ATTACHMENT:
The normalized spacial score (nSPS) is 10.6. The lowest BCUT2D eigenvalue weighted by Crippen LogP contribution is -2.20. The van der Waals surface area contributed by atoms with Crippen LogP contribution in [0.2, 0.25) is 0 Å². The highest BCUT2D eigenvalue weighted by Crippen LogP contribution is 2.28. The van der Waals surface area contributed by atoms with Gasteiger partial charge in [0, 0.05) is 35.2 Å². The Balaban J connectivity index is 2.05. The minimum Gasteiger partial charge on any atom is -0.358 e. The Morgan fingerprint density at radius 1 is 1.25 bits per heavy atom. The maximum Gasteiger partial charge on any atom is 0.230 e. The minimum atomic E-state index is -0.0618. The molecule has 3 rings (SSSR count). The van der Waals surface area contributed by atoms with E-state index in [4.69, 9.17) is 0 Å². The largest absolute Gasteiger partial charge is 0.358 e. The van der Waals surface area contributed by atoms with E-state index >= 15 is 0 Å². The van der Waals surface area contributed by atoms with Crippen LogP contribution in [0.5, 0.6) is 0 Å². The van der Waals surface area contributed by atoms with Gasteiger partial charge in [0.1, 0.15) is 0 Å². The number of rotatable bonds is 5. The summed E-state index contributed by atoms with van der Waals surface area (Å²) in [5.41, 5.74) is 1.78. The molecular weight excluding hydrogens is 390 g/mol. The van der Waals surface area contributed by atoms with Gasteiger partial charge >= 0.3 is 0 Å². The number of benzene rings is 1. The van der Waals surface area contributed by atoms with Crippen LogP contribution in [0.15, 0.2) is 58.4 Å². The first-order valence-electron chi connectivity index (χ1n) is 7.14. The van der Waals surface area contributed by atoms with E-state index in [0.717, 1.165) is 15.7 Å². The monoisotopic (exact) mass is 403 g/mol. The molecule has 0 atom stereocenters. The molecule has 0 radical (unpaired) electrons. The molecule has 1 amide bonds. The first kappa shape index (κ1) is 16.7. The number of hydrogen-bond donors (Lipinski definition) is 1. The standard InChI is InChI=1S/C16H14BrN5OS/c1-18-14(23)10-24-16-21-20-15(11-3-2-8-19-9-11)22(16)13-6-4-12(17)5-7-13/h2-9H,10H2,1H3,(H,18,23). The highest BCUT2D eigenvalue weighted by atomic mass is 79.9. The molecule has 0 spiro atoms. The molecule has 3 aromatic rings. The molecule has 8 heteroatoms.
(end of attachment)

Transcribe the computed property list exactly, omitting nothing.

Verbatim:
The normalized spacial score (nSPS) is 10.6. The lowest BCUT2D eigenvalue weighted by Crippen LogP contribution is -2.20. The van der Waals surface area contributed by atoms with Crippen LogP contribution in [0.2, 0.25) is 0 Å². The highest BCUT2D eigenvalue weighted by Crippen LogP contribution is 2.28. The van der Waals surface area contributed by atoms with Gasteiger partial charge in [0, 0.05) is 35.2 Å². The Balaban J connectivity index is 2.05. The minimum Gasteiger partial charge on any atom is -0.358 e. The Morgan fingerprint density at radius 1 is 1.25 bits per heavy atom. The maximum Gasteiger partial charge on any atom is 0.230 e. The minimum atomic E-state index is -0.0618. The molecule has 3 rings (SSSR count). The van der Waals surface area contributed by atoms with E-state index in [4.69, 9.17) is 0 Å². The largest absolute Gasteiger partial charge is 0.358 e. The van der Waals surface area contributed by atoms with E-state index >= 15 is 0 Å². The van der Waals surface area contributed by atoms with Crippen LogP contribution in [0.5, 0.6) is 0 Å². The van der Waals surface area contributed by atoms with Gasteiger partial charge in [0.1, 0.15) is 0 Å². The number of rotatable bonds is 5. The summed E-state index contributed by atoms with van der Waals surface area (Å²) in [5.41, 5.74) is 1.78. The molecular weight excluding hydrogens is 390 g/mol. The van der Waals surface area contributed by atoms with Gasteiger partial charge >= 0.3 is 0 Å². The number of benzene rings is 1. The van der Waals surface area contributed by atoms with Crippen LogP contribution in [0.15, 0.2) is 58.4 Å². The first-order valence-electron chi connectivity index (χ1n) is 7.14. The van der Waals surface area contributed by atoms with E-state index in [0.717, 1.165) is 15.7 Å². The monoisotopic (exact) mass is 403 g/mol. The molecule has 0 atom stereocenters. The molecule has 0 radical (unpaired) electrons. The molecule has 1 amide bonds. The first kappa shape index (κ1) is 16.7. The number of hydrogen-bond donors (Lipinski definition) is 1. The standard InChI is InChI=1S/C16H14BrN5OS/c1-18-14(23)10-24-16-21-20-15(11-3-2-8-19-9-11)22(16)13-6-4-12(17)5-7-13/h2-9H,10H2,1H3,(H,18,23). The highest BCUT2D eigenvalue weighted by atomic mass is 79.9. The molecule has 0 spiro atoms. The molecule has 3 aromatic rings. The molecule has 8 heteroatoms.